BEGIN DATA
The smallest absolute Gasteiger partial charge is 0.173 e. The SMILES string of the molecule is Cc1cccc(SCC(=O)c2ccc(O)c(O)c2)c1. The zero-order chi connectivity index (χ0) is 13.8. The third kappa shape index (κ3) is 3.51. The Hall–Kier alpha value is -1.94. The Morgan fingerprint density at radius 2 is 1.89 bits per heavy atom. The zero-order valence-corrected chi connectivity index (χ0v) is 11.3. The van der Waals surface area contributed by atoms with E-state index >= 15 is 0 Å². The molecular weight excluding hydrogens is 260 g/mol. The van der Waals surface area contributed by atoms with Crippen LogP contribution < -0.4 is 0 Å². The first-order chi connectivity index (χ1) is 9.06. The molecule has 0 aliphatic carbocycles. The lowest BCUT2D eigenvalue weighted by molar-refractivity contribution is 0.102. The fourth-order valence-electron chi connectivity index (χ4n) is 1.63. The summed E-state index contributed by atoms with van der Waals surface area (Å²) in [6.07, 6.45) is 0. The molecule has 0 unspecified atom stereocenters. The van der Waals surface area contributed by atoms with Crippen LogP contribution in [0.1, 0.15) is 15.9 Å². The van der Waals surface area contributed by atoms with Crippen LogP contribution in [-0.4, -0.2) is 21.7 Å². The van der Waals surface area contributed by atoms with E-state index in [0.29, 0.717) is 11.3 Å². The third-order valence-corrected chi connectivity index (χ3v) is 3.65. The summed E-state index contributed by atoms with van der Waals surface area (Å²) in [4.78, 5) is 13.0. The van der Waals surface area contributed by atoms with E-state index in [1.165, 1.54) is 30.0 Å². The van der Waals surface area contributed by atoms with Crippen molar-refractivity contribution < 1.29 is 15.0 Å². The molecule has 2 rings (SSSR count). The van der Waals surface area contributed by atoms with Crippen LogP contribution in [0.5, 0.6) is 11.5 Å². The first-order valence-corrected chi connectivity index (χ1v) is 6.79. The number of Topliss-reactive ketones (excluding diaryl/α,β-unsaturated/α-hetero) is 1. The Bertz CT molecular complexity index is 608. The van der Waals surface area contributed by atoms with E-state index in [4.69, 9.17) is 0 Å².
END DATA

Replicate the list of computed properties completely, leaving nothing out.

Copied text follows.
The smallest absolute Gasteiger partial charge is 0.173 e. The SMILES string of the molecule is Cc1cccc(SCC(=O)c2ccc(O)c(O)c2)c1. The zero-order chi connectivity index (χ0) is 13.8. The third kappa shape index (κ3) is 3.51. The Hall–Kier alpha value is -1.94. The Morgan fingerprint density at radius 2 is 1.89 bits per heavy atom. The zero-order valence-corrected chi connectivity index (χ0v) is 11.3. The van der Waals surface area contributed by atoms with E-state index >= 15 is 0 Å². The molecular weight excluding hydrogens is 260 g/mol. The van der Waals surface area contributed by atoms with Crippen LogP contribution < -0.4 is 0 Å². The first-order chi connectivity index (χ1) is 9.06. The molecule has 0 aliphatic carbocycles. The lowest BCUT2D eigenvalue weighted by molar-refractivity contribution is 0.102. The fourth-order valence-electron chi connectivity index (χ4n) is 1.63. The summed E-state index contributed by atoms with van der Waals surface area (Å²) in [6.07, 6.45) is 0. The molecule has 0 unspecified atom stereocenters. The van der Waals surface area contributed by atoms with Crippen LogP contribution in [0.1, 0.15) is 15.9 Å². The van der Waals surface area contributed by atoms with Crippen LogP contribution in [-0.4, -0.2) is 21.7 Å². The van der Waals surface area contributed by atoms with E-state index in [0.29, 0.717) is 11.3 Å². The third-order valence-corrected chi connectivity index (χ3v) is 3.65. The summed E-state index contributed by atoms with van der Waals surface area (Å²) in [4.78, 5) is 13.0. The van der Waals surface area contributed by atoms with E-state index in [1.165, 1.54) is 30.0 Å². The van der Waals surface area contributed by atoms with Crippen molar-refractivity contribution < 1.29 is 15.0 Å². The molecule has 2 rings (SSSR count). The van der Waals surface area contributed by atoms with Crippen LogP contribution in [0.5, 0.6) is 11.5 Å². The first-order valence-corrected chi connectivity index (χ1v) is 6.79. The number of Topliss-reactive ketones (excluding diaryl/α,β-unsaturated/α-hetero) is 1. The Bertz CT molecular complexity index is 608. The van der Waals surface area contributed by atoms with E-state index in [4.69, 9.17) is 0 Å².